Emily Badger is a former staff writer at CityLab. Her work has previously appeared in Pacific Standard, GOOD, The Christian Science Monitor, and The New York Times. She lives in the Washington, D.C. area.
Car culture may not be making us sick. Cities aren't necessarily healthier than suburbs.
In the mid-1800s, how we lived had a lot to do with how we caught disease. That's when we first discovered the connection between overcrowded, unsanitary housing and the spread of cholera, tuberculosis, and yellow fever. Back then, the fields of public health and urban planning were practically one and the same.
The two have long since moved in different directions. But there's growing concern that the communities we've built – full of highways, where few people walk, where whole neighborhoods lack food access – may be pushing us towards obesity, heart disease, and asthma. By this thinking, good architecture and urban planning could encourage us to walk more. It could mitigate pollution. It could illuminate the targeted need for amenities like parks and bike lanes in neighborhoods with the worst health outcomes.
An ambitious new decade-long project from the MIT Center for Advanced Urbanism and the American Institute of Architects is built on this premise. As Robert Ivy, the CEO of the AIA, wrote in an introduction to a thick new report on "the state of health + urbanism" from MIT:
When Americans think of health, we instinctively see in our mind’s eye the medical profession and the hospitals and clinics in which they treat illness. We usually do not think of architects and other design professionals. But what if we invited designers to help us reinvent aspects of preventive medicine? What if we adopted design strategies that lead to less sedentary lifestyles?
This is one of the most compelling challenges facing planners and architects in the 21st century. But the MIT report knocks down many of the assumptions that have become entrenched in how we think about health and cities: namely, that walkable cities are healthier than auto-oriented suburbs, that cars are a primary cause of our expanding waistlines, that too much fast food and too little fresh fruit are to blame for inner-city obesity.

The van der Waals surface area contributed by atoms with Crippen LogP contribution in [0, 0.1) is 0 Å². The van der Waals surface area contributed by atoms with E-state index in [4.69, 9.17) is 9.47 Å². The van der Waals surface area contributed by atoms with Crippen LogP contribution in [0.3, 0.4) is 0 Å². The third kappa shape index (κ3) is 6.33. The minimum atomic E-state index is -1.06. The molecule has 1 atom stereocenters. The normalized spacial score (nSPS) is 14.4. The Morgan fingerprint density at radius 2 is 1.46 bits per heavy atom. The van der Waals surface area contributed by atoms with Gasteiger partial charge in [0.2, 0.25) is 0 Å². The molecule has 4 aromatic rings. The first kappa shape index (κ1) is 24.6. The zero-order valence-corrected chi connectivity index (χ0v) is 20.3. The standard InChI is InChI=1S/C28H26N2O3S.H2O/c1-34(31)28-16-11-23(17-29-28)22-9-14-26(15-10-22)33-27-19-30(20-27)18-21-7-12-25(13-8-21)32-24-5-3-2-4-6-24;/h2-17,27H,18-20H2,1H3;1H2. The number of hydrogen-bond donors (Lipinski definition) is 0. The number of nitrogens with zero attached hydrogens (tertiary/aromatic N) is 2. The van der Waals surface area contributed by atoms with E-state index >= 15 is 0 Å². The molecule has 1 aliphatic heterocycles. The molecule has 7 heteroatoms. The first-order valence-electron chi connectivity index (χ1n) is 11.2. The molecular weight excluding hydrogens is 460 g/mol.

In fact, MIT points out that American life expectancy has increased alongside motorization since 1950. Many inner cities actually have higher obesity rates than suburbs. Inner-ring suburbs have some of the best health outcomes. There's no evidence to suggest that sprawl causes obesity, although there is some research arguing that people who already are obese opt to live in sprawling places.
Evidence of direct causation is scant throughout this entire emerging field (in part because the determinants of what makes us healthy are so complicated). The science on food deserts is particularly weak, as is research showing that ubiquitous fast food causes diabetes.
Along the way, the report critiques a number of current projects in eight U.S. cities that seem to be counting a little too much on these simple narratives. The report questions a strategy in Los Angeles to build more transit-oriented development, which could actually wind up moving more people into the city's most highly polluted transportation corridors (trading one health problem for another). It dismisses a Chicago plan to build 17 grocery stores in low-income neighborhoods as an oversimplified solution to intractable obesity that will do little to dent it.
MIT also skewers Atlanta's BeltLine project for failing to consider the increased traffic pollution that people using its trails and parks would be exposed to. "In order for the BeltLine to function as a 'green lung,'" the report concludes, "vast new green space will be needed around the old rail line. This is economically and politically unfeasible in an area of higher density and land locked real estate."
A recurring thread throughout the report is one of humility: We don't know as much as we think we do, and there are certainly no silver-bullet design solutions for systemic public health problems. As MIT's Alan Berger, Casey Lance Brown and Aparna Keshaviah write:
The U.S. Centers for Disease Control and Prevention recommends a minimum of 150 minutes of aerobic activity at minimum each week. That regimen will not be met through increased stair climbing instead of elevators and slightly more walking between parking lots and office buildings. These examples point to the need for reliable, meaningful research on ways to have design more effectively impact urban health.
That's not to say we shouldn't try (the eight case studies in the report are full of recommendations on what Atlanta might do instead of the Beltline, or how Chicago could consider its health inequalities beyond food deserts). But perhaps it's a good moment to pause and take stock of what we can prove before old assumptions (cities are inherently unhealthy) simply get replaced by new ones (bike trails are good no matter where we put them – even next to congested highways).